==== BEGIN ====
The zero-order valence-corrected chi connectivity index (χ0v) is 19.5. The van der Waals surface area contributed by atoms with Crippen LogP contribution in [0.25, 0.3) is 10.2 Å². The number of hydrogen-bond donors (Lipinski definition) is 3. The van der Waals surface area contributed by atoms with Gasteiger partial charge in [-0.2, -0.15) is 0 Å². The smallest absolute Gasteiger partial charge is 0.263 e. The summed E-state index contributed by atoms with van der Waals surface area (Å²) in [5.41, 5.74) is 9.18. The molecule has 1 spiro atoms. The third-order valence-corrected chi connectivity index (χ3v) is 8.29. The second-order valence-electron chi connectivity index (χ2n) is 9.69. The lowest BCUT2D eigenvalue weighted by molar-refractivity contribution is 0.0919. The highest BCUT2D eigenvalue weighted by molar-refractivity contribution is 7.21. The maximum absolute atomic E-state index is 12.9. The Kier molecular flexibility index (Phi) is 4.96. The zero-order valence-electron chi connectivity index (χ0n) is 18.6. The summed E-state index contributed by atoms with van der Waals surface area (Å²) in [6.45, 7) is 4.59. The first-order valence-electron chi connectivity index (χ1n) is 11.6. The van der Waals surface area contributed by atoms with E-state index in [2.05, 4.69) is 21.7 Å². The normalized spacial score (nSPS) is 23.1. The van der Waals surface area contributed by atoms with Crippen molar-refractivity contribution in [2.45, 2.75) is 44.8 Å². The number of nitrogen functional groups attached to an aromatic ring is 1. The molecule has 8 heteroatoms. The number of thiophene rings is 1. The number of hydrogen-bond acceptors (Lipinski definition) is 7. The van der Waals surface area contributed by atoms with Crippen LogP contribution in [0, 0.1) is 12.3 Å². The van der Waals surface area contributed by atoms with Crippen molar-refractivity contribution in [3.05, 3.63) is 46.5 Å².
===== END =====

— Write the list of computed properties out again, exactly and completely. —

The zero-order valence-corrected chi connectivity index (χ0v) is 19.5. The van der Waals surface area contributed by atoms with Crippen LogP contribution in [0.25, 0.3) is 10.2 Å². The number of hydrogen-bond donors (Lipinski definition) is 3. The van der Waals surface area contributed by atoms with Gasteiger partial charge in [-0.2, -0.15) is 0 Å². The smallest absolute Gasteiger partial charge is 0.263 e. The summed E-state index contributed by atoms with van der Waals surface area (Å²) in [5.41, 5.74) is 9.18. The molecule has 1 spiro atoms. The third-order valence-corrected chi connectivity index (χ3v) is 8.29. The second-order valence-electron chi connectivity index (χ2n) is 9.69. The lowest BCUT2D eigenvalue weighted by molar-refractivity contribution is 0.0919. The highest BCUT2D eigenvalue weighted by molar-refractivity contribution is 7.21. The maximum absolute atomic E-state index is 12.9. The Kier molecular flexibility index (Phi) is 4.96. The zero-order valence-electron chi connectivity index (χ0n) is 18.6. The summed E-state index contributed by atoms with van der Waals surface area (Å²) in [6.45, 7) is 4.59. The first-order valence-electron chi connectivity index (χ1n) is 11.6. The van der Waals surface area contributed by atoms with E-state index in [2.05, 4.69) is 21.7 Å². The normalized spacial score (nSPS) is 23.1. The van der Waals surface area contributed by atoms with Crippen molar-refractivity contribution in [2.45, 2.75) is 44.8 Å². The number of nitrogen functional groups attached to an aromatic ring is 1. The molecule has 8 heteroatoms. The number of thiophene rings is 1. The number of hydrogen-bond acceptors (Lipinski definition) is 7. The van der Waals surface area contributed by atoms with Crippen LogP contribution in [0, 0.1) is 12.3 Å². The van der Waals surface area contributed by atoms with Crippen molar-refractivity contribution in [3.05, 3.63) is 46.5 Å².